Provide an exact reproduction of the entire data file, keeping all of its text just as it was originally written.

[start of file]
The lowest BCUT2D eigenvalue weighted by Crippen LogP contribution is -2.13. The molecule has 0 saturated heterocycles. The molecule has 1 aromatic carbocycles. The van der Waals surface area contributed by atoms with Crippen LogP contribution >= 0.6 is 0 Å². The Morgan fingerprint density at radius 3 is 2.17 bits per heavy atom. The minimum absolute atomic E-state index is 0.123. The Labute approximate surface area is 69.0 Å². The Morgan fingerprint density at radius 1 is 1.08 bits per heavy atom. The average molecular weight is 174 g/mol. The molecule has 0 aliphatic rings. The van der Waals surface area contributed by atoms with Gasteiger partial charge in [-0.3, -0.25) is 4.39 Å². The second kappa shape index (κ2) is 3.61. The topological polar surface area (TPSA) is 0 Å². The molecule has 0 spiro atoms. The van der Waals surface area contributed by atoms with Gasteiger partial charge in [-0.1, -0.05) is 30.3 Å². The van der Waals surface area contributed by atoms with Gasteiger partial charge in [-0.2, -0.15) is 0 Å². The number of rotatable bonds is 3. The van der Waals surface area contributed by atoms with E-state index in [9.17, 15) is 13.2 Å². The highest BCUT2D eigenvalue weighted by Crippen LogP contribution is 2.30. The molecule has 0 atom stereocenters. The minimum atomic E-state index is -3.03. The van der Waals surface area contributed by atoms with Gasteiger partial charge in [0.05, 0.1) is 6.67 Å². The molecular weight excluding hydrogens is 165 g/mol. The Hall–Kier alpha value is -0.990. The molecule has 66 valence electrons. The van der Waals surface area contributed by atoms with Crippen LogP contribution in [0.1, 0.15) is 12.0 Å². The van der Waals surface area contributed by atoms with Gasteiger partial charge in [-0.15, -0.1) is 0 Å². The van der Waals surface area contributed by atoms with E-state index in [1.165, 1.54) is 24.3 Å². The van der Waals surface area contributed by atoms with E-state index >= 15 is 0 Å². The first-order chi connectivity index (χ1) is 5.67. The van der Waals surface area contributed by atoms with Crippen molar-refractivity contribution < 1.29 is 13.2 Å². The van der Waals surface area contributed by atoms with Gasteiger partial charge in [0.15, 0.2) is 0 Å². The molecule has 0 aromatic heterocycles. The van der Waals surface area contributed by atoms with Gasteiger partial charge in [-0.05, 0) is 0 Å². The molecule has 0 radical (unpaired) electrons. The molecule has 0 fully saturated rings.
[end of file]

The lowest BCUT2D eigenvalue weighted by Crippen LogP contribution is -2.13. The molecule has 0 saturated heterocycles. The molecule has 1 aromatic carbocycles. The van der Waals surface area contributed by atoms with Crippen LogP contribution >= 0.6 is 0 Å². The Morgan fingerprint density at radius 3 is 2.17 bits per heavy atom. The minimum absolute atomic E-state index is 0.123. The Labute approximate surface area is 69.0 Å². The Morgan fingerprint density at radius 1 is 1.08 bits per heavy atom. The average molecular weight is 174 g/mol. The molecule has 0 aliphatic rings. The van der Waals surface area contributed by atoms with Gasteiger partial charge in [-0.3, -0.25) is 4.39 Å². The second kappa shape index (κ2) is 3.61. The topological polar surface area (TPSA) is 0 Å². The molecule has 0 spiro atoms. The van der Waals surface area contributed by atoms with Gasteiger partial charge in [-0.1, -0.05) is 30.3 Å². The van der Waals surface area contributed by atoms with Gasteiger partial charge in [-0.2, -0.15) is 0 Å². The number of rotatable bonds is 3. The van der Waals surface area contributed by atoms with E-state index in [9.17, 15) is 13.2 Å². The highest BCUT2D eigenvalue weighted by Crippen LogP contribution is 2.30. The molecule has 0 atom stereocenters. The minimum atomic E-state index is -3.03. The van der Waals surface area contributed by atoms with Gasteiger partial charge in [0.05, 0.1) is 6.67 Å². The molecular weight excluding hydrogens is 165 g/mol. The Hall–Kier alpha value is -0.990. The molecule has 66 valence electrons. The van der Waals surface area contributed by atoms with Crippen LogP contribution in [0.1, 0.15) is 12.0 Å². The van der Waals surface area contributed by atoms with Gasteiger partial charge in [-0.15, -0.1) is 0 Å². The van der Waals surface area contributed by atoms with E-state index in [1.165, 1.54) is 24.3 Å². The van der Waals surface area contributed by atoms with E-state index >= 15 is 0 Å². The first-order chi connectivity index (χ1) is 5.67. The van der Waals surface area contributed by atoms with Crippen molar-refractivity contribution < 1.29 is 13.2 Å². The van der Waals surface area contributed by atoms with Gasteiger partial charge in [0.15, 0.2) is 0 Å². The molecule has 0 aromatic heterocycles. The van der Waals surface area contributed by atoms with Gasteiger partial charge in [-0.05, 0) is 0 Å². The molecule has 0 radical (unpaired) electrons. The molecule has 0 fully saturated rings.